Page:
There are eight B vitamins, and they're usually referred to as the B family. Folic acid is the B family's superstar because it helps prevent neural tube defects. But the other seven are critical too: They help the body properly use energy and nutrients, among other jobs. The best way to consume any nutrient is in food. Make sure the B family is well represented in your body.
Thiamin (B1): Found in some lean meats, including pork and liver, wheat germ, cereals, whole grains, enriched breads, tortillas, and dried beans.
Riboflavin (B2): Found in milk, yogurt, eggs, enriched breads, cereals, meats, and poultry.
Niacin: Found in turkey, fish, nuts, peas, dried beans (especially black-eyed peas).
Pantothenic Acid (B5): Found in salmon, chicken, yogurt, sweet potatoes, milk, corn, eggs, and kidney beans.
Pyridoxine (B6): Found in chicken pork, peanut butter, black beans, and soybeans.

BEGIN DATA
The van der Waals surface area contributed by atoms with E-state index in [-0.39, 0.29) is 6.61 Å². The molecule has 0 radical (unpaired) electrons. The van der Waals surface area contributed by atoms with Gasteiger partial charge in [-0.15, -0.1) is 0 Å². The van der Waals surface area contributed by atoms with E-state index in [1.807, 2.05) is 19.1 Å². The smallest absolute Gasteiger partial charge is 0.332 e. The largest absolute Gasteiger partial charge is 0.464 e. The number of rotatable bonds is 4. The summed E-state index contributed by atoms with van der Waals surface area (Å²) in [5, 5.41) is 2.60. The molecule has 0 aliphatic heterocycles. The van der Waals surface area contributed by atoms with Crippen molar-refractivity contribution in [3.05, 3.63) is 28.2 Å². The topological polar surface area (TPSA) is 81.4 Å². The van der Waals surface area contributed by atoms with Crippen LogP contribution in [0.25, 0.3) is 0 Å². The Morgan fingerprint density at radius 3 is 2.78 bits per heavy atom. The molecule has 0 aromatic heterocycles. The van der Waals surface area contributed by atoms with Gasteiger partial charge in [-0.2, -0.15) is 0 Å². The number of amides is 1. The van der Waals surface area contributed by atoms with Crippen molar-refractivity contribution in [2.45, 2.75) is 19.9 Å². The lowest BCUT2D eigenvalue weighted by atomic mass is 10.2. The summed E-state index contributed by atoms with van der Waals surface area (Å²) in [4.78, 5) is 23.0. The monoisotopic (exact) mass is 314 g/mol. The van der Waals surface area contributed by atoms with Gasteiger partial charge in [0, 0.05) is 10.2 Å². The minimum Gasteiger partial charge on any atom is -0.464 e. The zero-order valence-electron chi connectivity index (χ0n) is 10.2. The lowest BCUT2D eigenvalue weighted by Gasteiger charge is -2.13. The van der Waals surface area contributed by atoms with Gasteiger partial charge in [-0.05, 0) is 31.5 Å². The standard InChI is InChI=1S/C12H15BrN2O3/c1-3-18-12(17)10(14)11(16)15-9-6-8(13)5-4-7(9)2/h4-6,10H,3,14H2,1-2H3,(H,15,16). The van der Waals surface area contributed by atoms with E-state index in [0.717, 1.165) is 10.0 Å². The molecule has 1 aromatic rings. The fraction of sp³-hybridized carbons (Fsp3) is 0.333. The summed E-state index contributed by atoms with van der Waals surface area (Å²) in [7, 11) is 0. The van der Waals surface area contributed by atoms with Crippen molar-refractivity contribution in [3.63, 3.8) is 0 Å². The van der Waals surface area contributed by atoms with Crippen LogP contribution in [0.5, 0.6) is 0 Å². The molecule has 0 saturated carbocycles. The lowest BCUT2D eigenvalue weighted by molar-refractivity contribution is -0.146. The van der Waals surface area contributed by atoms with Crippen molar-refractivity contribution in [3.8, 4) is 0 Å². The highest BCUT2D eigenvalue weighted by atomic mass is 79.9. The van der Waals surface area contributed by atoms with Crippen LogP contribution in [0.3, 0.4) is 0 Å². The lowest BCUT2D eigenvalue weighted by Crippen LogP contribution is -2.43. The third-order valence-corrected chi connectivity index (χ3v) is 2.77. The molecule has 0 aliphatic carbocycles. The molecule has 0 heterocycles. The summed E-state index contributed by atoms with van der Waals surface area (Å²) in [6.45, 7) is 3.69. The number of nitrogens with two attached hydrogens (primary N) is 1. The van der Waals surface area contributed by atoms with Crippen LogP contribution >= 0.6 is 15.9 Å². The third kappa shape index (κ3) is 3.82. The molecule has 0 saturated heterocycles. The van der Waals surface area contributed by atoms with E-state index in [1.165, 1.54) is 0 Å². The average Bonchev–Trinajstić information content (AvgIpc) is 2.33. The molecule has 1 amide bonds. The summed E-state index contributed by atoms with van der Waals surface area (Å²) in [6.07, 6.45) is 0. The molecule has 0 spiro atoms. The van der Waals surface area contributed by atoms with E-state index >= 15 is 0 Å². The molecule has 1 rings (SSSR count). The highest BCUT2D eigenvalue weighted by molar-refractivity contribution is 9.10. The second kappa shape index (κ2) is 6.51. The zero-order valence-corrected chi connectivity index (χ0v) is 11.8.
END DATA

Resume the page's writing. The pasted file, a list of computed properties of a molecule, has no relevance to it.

Folic acid: Found in navy beans, wheat bran, whole grains, and leafy greens such as spinach, legumes, orange guide, asparagus, and broccoli.
Vitamin B12: Found in beef, salmon, eggs, and dairy products.
Biotin: Found in egg yolks, legumes, nuts, and peanuts.
Originally published in You & Your Baby: Pregnancy.
All content on this Web site, including medical opinion and any other health-related information, is for informational purposes only and should not be considered to be a specific diagnosis or treatment plan for any individual situation. Use of this site and the information contained herein does not create a doctor-patient relationship. Always seek the direct advice of your own doctor in connection with any questions or issues you may have regarding your own health or the health of others.